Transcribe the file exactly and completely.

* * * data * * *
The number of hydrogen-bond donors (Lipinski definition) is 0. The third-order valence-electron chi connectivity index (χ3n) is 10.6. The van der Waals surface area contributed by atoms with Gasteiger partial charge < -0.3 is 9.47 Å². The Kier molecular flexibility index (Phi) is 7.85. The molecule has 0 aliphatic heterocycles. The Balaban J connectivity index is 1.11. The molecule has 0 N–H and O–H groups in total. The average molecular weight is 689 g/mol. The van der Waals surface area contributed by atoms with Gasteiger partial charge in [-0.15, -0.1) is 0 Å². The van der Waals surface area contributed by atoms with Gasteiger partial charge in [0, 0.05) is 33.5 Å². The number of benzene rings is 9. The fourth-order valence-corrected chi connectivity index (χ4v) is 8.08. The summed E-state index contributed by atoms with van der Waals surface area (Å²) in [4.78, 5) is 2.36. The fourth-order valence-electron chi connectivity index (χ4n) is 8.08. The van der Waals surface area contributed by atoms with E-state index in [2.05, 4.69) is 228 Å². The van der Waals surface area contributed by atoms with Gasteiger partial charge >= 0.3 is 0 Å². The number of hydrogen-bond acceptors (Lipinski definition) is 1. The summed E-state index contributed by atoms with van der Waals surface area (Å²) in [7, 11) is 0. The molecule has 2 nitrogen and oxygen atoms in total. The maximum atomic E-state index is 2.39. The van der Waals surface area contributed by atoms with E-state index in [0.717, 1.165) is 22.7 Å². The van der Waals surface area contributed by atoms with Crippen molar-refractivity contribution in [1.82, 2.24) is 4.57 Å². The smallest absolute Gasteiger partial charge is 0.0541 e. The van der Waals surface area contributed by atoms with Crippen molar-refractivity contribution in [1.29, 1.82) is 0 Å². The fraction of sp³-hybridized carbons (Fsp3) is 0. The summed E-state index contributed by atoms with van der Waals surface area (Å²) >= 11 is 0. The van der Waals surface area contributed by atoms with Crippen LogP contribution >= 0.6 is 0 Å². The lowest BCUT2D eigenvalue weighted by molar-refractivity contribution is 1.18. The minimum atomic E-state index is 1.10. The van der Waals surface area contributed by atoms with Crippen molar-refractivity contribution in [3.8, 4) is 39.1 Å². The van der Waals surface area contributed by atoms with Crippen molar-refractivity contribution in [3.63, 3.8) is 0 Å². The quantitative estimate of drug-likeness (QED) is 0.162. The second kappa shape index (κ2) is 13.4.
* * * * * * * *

The number of hydrogen-bond donors (Lipinski definition) is 0. The third-order valence-electron chi connectivity index (χ3n) is 10.6. The van der Waals surface area contributed by atoms with Gasteiger partial charge < -0.3 is 9.47 Å². The Kier molecular flexibility index (Phi) is 7.85. The molecule has 0 aliphatic heterocycles. The Balaban J connectivity index is 1.11. The molecule has 0 N–H and O–H groups in total. The average molecular weight is 689 g/mol. The van der Waals surface area contributed by atoms with Gasteiger partial charge in [-0.15, -0.1) is 0 Å². The van der Waals surface area contributed by atoms with Gasteiger partial charge in [0, 0.05) is 33.5 Å². The number of benzene rings is 9. The fourth-order valence-corrected chi connectivity index (χ4v) is 8.08. The summed E-state index contributed by atoms with van der Waals surface area (Å²) in [4.78, 5) is 2.36. The fourth-order valence-electron chi connectivity index (χ4n) is 8.08. The van der Waals surface area contributed by atoms with E-state index in [2.05, 4.69) is 228 Å². The van der Waals surface area contributed by atoms with Gasteiger partial charge >= 0.3 is 0 Å². The number of hydrogen-bond acceptors (Lipinski definition) is 1. The summed E-state index contributed by atoms with van der Waals surface area (Å²) in [7, 11) is 0. The molecule has 2 nitrogen and oxygen atoms in total. The maximum atomic E-state index is 2.39. The van der Waals surface area contributed by atoms with E-state index in [0.717, 1.165) is 22.7 Å². The van der Waals surface area contributed by atoms with Crippen molar-refractivity contribution in [1.82, 2.24) is 4.57 Å². The smallest absolute Gasteiger partial charge is 0.0541 e. The van der Waals surface area contributed by atoms with Crippen molar-refractivity contribution in [1.29, 1.82) is 0 Å². The fraction of sp³-hybridized carbons (Fsp3) is 0. The summed E-state index contributed by atoms with van der Waals surface area (Å²) >= 11 is 0. The van der Waals surface area contributed by atoms with Crippen LogP contribution >= 0.6 is 0 Å². The lowest BCUT2D eigenvalue weighted by molar-refractivity contribution is 1.18. The minimum atomic E-state index is 1.10. The van der Waals surface area contributed by atoms with Crippen molar-refractivity contribution in [3.8, 4) is 39.1 Å². The van der Waals surface area contributed by atoms with Crippen molar-refractivity contribution in [3.63, 3.8) is 0 Å². The quantitative estimate of drug-likeness (QED) is 0.162. The second kappa shape index (κ2) is 13.4.